For many years, the orchestra has cultivated close musical friendships with such internationally renowned soloists and conductors as Christian Tetzlaff, Maria João Pires, Viktoria Mullova, Hélène Grimaud, Janine Jansen, Igor Levit, David Fray, Martin Grubinger, Hilary Hahn, Heinrich Schiff, Trevor Pinnock and Sir Roger Norrington.
The orchestra members devote themselves with strong personal commitment to their joint projects with the Bremen East Comprehensive School, where the ensemble’s rehearsal rooms are now located. The unique collaboration that has resulted has been recognised by numerous awards from the very outset, including the Zukunftsaward (Future Award) as “Best Social In novation” in 2007 and the ECHO classical award in 2012. With these projects, the musicians pursue the goal of encouraging individual development through music – especially but not exclusively in an educationally disadvantaged environment. The German Minister of State for Culture has designated the Deutsche Kammerphilharmonie Bremen’s Future Lab as a model project.
In 2008 the Deutsche Kammerphilharmonie Bremen received the prestigious German Founders’ Prize in the “Special Award” category for its successful combination of entrepreneurship and culture. In 2009 three of the orchestra’s CD releases won ECHO classical awards. The Deutsche Kammerphilharmonie Bremen was honoured with the Deutsche Schallplattenkritik’s Certificate of Special Merit in 2010 for its complete discography ranging from Bach to Ruzicka.
The same year, Paavo Järvi received the ECHO classic award as “Conductor of the Year” for the Beethoven recordings.
The Deutsche Kammerphilharmonie Bremen is the Orchestra in Residence at the Elbphilharmonie Concerts in Hamburg.
Barely familiar with his piano sonatas, Robert Schumann saw a symphony composer in Johannes Brahms. Composing for orchestra was Schumann’s legacy to his younger colleague. Clara Schumann, who had at one time inspired her brilliant husband to turn to the symphony genre, now inspired Brahms to work in that genre too (interestingly, both composers wrote four symphonies apiece). In Brahms’ First Symphony (1862–1876) there is much that is reminiscent of Beethoven. The music moves “from darkness to light,” here you can sense the desire and readiness “to grab destiny by the throat” and the entire first movement flows in a battle between high and low voices. Following the example of Haydn’s late sonatas and Beethoven’s Third Piano Concerto, the second movement was composed in a tonality very remote from the main one as if it were flowing in some other reality. The third movement is a gracious and feminine scherzo. The finale is one of Brahms’ most intense achievements, one of which he was justifiably proud. The broad theme in major key from the introduction may have suggested to Mahler the idea that a “symphony should be like the world.” The main theme with its many voices resounds like a chorale, in parts resembling Beethoven’s Ode to Joy: after the battle in the first movement, in the finale a long-awaited union occurs. The symphony was published by Simrock, and published so well that Brahms wrote to his publisher of their joint work “It is lying on the piano and is delighting and surprising everyone; I have to stop young composers seeing it, otherwise you would be sent too many symphonies.”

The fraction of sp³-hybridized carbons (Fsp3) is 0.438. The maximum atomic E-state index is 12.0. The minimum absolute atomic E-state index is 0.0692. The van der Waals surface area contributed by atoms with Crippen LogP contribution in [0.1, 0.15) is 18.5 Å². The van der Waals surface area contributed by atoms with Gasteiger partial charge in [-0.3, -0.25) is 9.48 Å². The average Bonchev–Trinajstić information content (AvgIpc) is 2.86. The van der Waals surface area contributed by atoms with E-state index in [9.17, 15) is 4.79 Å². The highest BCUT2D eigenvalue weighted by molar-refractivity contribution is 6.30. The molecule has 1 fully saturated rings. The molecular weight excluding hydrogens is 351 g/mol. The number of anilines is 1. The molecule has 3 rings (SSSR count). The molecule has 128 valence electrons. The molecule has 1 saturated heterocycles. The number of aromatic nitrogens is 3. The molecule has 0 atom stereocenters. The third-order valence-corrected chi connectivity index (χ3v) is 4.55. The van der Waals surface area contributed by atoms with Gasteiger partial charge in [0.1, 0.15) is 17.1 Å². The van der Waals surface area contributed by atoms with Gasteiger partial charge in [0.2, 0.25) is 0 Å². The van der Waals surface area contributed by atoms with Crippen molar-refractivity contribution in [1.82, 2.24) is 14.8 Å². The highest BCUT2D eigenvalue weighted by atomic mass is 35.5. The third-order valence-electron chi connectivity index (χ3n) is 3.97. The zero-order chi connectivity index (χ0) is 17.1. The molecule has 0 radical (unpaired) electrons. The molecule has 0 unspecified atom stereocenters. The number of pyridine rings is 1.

When analysed coolly, Johannes Brahms’ Third Symphony (1883) would appear to comprise familiar elements from works already written. These, however, engender a great many new and pliant themes. In the first movement, as always with Brahms, there are no less than five themes, although the rules dictate that there should be only two. The very first theme, which is performed by the wind section and immediately taken up by the trombone and the double basses, moves at its own pace – three times slower than the other instruments. It appears to be somehow eternal and immutable, some kind of fundamental element of the musical material. The theme returns with Wagnerian triumph in the coda of the finale.
The second movement reminds us of the scherzos from the preceding symphonies. Opening the finale with a single-voiced theme was something that had already been done in the Second Symphony. But such a slow movement as the third – sincere, intimate and, at the same time, courageous – had never been seen before the Third.